I sound overwhelmingly negative on the experience, and a part of me harbors such concerns, but when I think forward to myself two weeks in the future, I harbor an unshakable belief that this endeavor will have been overwhelmingly positive. As a viewer, I believe that these final two episodes represent the closure of a story that will leave all that took the trip fulfilled and appeased, if only because each step towards the middle has been so faulty, that no network would have entertained the concept without a worthwhile pay-off within its limited frame. I don’t mean to dismiss the narratives within, but each story of a scientist lead astray within the larger tale has left the viewer with little more than a piece of a puzzle; one that we all hope is redeemable towards the finale.
To summarize everything that I’ve put down in this article: I’ve seen what great television can be, and this is not it. However HELIX does represent a science fiction mystery that is the cornerstone of everything I unabashed love, and I eagerly engage, hope against hope, in the idea this story was sold on a great beginning and end, and was hopelessly mismanaged in the interim for the sake of the medium. In this context, HELIX represents both a great disappointment in TV storytelling but shockingly also a redemptive arc in what it could take to bring something beautiful to a mainstream outlet.
So why are we writing about it? I believe the finale of this show carries a much greater weight than any contemporary airing production. More accepted long-forms like The Walking Dead are guaranteed their time to see experiments through, but some easily dismissible show like HELIX represents a bigger leap for risk-taking; for unknown talent shooting in the dark; for the possibility of more horror that considers science seriously, or at the very least a world where SyFy sinks comparable coin into honest envelope pushers as it dedicates to the Sharknados its finances rely upon.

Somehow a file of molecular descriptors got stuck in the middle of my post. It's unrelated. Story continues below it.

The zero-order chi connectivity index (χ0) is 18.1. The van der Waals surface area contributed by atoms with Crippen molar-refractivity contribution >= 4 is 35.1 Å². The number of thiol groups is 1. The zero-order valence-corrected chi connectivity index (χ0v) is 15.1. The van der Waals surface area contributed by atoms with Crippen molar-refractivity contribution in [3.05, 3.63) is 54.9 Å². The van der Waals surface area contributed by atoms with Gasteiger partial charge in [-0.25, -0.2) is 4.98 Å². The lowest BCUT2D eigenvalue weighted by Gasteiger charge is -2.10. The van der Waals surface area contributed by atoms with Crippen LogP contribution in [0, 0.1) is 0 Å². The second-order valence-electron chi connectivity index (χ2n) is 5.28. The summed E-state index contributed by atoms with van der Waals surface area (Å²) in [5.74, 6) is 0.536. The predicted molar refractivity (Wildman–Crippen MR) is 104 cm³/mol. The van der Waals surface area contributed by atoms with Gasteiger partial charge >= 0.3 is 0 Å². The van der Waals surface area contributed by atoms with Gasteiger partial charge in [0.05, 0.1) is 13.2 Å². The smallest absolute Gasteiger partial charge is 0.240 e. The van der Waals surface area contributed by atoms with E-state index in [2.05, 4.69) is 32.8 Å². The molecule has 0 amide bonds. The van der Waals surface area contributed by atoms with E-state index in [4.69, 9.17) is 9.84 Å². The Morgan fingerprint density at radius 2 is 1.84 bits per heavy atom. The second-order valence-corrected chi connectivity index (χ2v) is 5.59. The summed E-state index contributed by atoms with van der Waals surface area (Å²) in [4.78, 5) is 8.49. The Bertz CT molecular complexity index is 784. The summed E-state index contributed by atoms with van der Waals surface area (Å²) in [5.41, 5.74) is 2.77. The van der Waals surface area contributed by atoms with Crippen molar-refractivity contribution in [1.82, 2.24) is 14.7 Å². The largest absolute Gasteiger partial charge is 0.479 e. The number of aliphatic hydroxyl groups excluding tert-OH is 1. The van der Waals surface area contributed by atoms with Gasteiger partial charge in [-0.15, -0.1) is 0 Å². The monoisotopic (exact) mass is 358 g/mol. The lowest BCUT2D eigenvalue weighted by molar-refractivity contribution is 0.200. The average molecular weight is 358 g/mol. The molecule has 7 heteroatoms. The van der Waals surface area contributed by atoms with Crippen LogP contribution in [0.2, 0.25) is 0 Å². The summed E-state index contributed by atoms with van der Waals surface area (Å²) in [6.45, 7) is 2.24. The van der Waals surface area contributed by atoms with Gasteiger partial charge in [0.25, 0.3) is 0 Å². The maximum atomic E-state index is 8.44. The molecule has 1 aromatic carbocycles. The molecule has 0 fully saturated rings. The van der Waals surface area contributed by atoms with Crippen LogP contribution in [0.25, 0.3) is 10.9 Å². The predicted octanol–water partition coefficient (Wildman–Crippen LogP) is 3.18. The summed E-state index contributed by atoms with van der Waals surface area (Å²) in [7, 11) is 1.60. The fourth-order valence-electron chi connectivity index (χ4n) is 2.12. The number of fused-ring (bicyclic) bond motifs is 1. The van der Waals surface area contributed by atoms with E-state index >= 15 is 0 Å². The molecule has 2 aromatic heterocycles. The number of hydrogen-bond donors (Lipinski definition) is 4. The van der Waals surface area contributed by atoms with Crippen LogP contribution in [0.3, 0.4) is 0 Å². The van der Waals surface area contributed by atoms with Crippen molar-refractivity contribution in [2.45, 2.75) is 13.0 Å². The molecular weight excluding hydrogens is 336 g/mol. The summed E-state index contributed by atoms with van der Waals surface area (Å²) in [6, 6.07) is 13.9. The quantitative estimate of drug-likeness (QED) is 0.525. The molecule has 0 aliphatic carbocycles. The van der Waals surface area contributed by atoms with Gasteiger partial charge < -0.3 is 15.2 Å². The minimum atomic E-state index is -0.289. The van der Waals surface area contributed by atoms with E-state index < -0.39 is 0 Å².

While there isn’t an episode I could grade above a “B+”, this is a series which has consistently provided narrative turns I couldn’t call out two steps ahead, even when the machinations that enable such twists are at the hands of characters who vary from super-genius to aspergers depending on how much narrative they want to leak. It’s story medication on a schedule, and the filler does poorly at being filler, but the end points spell out an adventure worth taking.
HELIX is the best better-than-middling show, that lives in the promise/threat of what its final two episodes could become. The beauty of recommending it is recognizing the flourishes is promise in each episode that betray an abridged season that would have set the world on fire. Instead we’re offered the version the medium was best positioned to offer, and on behalf of all worthwhile science fiction for the next three years to come, I hope HELIX closes itself.